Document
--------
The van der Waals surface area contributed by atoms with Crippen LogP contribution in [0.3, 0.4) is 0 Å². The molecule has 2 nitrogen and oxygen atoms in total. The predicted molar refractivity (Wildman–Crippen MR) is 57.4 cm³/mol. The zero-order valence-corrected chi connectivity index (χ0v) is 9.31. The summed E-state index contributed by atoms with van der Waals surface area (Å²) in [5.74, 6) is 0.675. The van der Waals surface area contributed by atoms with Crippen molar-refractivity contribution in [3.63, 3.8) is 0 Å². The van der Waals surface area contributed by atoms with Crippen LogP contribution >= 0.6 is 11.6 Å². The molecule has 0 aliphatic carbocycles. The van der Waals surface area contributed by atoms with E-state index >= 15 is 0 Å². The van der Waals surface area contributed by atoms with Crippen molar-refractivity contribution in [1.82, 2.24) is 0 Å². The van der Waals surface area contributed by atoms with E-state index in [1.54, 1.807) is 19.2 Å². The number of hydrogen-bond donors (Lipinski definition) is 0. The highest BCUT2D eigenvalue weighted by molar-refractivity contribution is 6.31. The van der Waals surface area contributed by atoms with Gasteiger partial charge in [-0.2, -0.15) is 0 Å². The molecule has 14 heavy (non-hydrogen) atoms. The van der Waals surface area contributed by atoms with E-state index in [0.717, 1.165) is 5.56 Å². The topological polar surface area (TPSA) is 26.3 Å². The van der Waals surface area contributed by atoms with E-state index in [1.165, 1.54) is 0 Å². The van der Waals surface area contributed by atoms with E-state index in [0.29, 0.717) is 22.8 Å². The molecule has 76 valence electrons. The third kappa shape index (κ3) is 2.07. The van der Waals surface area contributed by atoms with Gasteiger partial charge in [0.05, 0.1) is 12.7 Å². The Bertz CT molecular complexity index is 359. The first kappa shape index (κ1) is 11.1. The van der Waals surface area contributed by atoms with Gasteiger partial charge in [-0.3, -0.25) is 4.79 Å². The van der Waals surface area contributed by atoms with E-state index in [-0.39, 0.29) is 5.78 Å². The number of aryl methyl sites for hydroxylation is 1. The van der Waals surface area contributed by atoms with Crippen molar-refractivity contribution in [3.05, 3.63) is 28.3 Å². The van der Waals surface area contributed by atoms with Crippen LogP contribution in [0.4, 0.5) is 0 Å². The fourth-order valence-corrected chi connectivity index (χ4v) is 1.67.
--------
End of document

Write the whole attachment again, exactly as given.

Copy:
The van der Waals surface area contributed by atoms with Crippen LogP contribution in [0.3, 0.4) is 0 Å². The molecule has 2 nitrogen and oxygen atoms in total. The predicted molar refractivity (Wildman–Crippen MR) is 57.4 cm³/mol. The zero-order valence-corrected chi connectivity index (χ0v) is 9.31. The summed E-state index contributed by atoms with van der Waals surface area (Å²) in [5.74, 6) is 0.675. The van der Waals surface area contributed by atoms with Crippen molar-refractivity contribution in [3.63, 3.8) is 0 Å². The van der Waals surface area contributed by atoms with Crippen LogP contribution >= 0.6 is 11.6 Å². The molecule has 0 aliphatic carbocycles. The van der Waals surface area contributed by atoms with E-state index >= 15 is 0 Å². The van der Waals surface area contributed by atoms with Crippen molar-refractivity contribution in [1.82, 2.24) is 0 Å². The van der Waals surface area contributed by atoms with E-state index in [1.54, 1.807) is 19.2 Å². The number of hydrogen-bond donors (Lipinski definition) is 0. The highest BCUT2D eigenvalue weighted by molar-refractivity contribution is 6.31. The van der Waals surface area contributed by atoms with Gasteiger partial charge in [-0.2, -0.15) is 0 Å². The molecule has 14 heavy (non-hydrogen) atoms. The van der Waals surface area contributed by atoms with E-state index in [0.717, 1.165) is 5.56 Å². The topological polar surface area (TPSA) is 26.3 Å². The van der Waals surface area contributed by atoms with E-state index in [1.165, 1.54) is 0 Å². The van der Waals surface area contributed by atoms with E-state index in [0.29, 0.717) is 22.8 Å². The molecule has 76 valence electrons. The third kappa shape index (κ3) is 2.07. The van der Waals surface area contributed by atoms with Gasteiger partial charge in [0.05, 0.1) is 12.7 Å². The Bertz CT molecular complexity index is 359. The first kappa shape index (κ1) is 11.1. The van der Waals surface area contributed by atoms with Gasteiger partial charge in [-0.3, -0.25) is 4.79 Å². The van der Waals surface area contributed by atoms with E-state index in [-0.39, 0.29) is 5.78 Å². The number of aryl methyl sites for hydroxylation is 1. The van der Waals surface area contributed by atoms with Crippen molar-refractivity contribution in [3.05, 3.63) is 28.3 Å². The van der Waals surface area contributed by atoms with Crippen LogP contribution in [0.4, 0.5) is 0 Å². The fourth-order valence-corrected chi connectivity index (χ4v) is 1.67.